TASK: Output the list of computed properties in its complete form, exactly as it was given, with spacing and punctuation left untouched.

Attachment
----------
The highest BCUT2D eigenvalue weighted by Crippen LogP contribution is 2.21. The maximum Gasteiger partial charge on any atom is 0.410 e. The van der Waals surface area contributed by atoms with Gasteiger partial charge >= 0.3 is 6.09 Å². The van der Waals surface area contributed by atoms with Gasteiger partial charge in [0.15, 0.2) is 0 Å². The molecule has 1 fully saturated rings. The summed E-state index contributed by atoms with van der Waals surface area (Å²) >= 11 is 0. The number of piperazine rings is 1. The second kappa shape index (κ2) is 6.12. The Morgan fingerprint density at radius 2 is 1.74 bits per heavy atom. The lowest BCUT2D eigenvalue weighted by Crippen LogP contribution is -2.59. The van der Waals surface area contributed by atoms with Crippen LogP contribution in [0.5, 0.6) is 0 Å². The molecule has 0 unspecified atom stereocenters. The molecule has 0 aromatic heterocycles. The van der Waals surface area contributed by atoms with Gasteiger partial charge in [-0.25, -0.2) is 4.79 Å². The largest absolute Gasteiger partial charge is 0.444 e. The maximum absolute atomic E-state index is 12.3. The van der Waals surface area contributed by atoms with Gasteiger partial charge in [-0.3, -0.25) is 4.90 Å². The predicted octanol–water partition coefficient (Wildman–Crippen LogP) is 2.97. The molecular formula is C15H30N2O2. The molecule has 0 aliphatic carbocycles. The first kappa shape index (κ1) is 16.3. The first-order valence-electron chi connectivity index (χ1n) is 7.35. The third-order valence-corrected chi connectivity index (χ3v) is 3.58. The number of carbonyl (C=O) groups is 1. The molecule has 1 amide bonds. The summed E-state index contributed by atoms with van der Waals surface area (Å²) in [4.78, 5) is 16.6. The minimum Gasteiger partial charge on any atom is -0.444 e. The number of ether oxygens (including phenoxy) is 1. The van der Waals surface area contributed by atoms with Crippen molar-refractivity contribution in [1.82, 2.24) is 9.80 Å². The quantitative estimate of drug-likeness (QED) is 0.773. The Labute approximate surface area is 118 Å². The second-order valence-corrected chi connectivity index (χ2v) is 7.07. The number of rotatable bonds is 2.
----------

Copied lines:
The highest BCUT2D eigenvalue weighted by Crippen LogP contribution is 2.21. The maximum Gasteiger partial charge on any atom is 0.410 e. The van der Waals surface area contributed by atoms with Gasteiger partial charge >= 0.3 is 6.09 Å². The van der Waals surface area contributed by atoms with Gasteiger partial charge in [0.15, 0.2) is 0 Å². The molecule has 1 fully saturated rings. The summed E-state index contributed by atoms with van der Waals surface area (Å²) >= 11 is 0. The number of piperazine rings is 1. The second kappa shape index (κ2) is 6.12. The Morgan fingerprint density at radius 2 is 1.74 bits per heavy atom. The lowest BCUT2D eigenvalue weighted by Crippen LogP contribution is -2.59. The van der Waals surface area contributed by atoms with Crippen LogP contribution in [0.5, 0.6) is 0 Å². The molecule has 0 unspecified atom stereocenters. The molecule has 0 aromatic heterocycles. The van der Waals surface area contributed by atoms with Gasteiger partial charge in [-0.25, -0.2) is 4.79 Å². The largest absolute Gasteiger partial charge is 0.444 e. The maximum absolute atomic E-state index is 12.3. The van der Waals surface area contributed by atoms with Gasteiger partial charge in [-0.3, -0.25) is 4.90 Å². The predicted octanol–water partition coefficient (Wildman–Crippen LogP) is 2.97. The molecular formula is C15H30N2O2. The molecule has 0 aliphatic carbocycles. The first kappa shape index (κ1) is 16.3. The first-order valence-electron chi connectivity index (χ1n) is 7.35. The third-order valence-corrected chi connectivity index (χ3v) is 3.58. The number of carbonyl (C=O) groups is 1. The molecule has 1 amide bonds. The summed E-state index contributed by atoms with van der Waals surface area (Å²) in [4.78, 5) is 16.6. The minimum Gasteiger partial charge on any atom is -0.444 e. The number of ether oxygens (including phenoxy) is 1. The van der Waals surface area contributed by atoms with Crippen molar-refractivity contribution in [1.82, 2.24) is 9.80 Å². The quantitative estimate of drug-likeness (QED) is 0.773. The Labute approximate surface area is 118 Å². The second-order valence-corrected chi connectivity index (χ2v) is 7.07. The number of rotatable bonds is 2.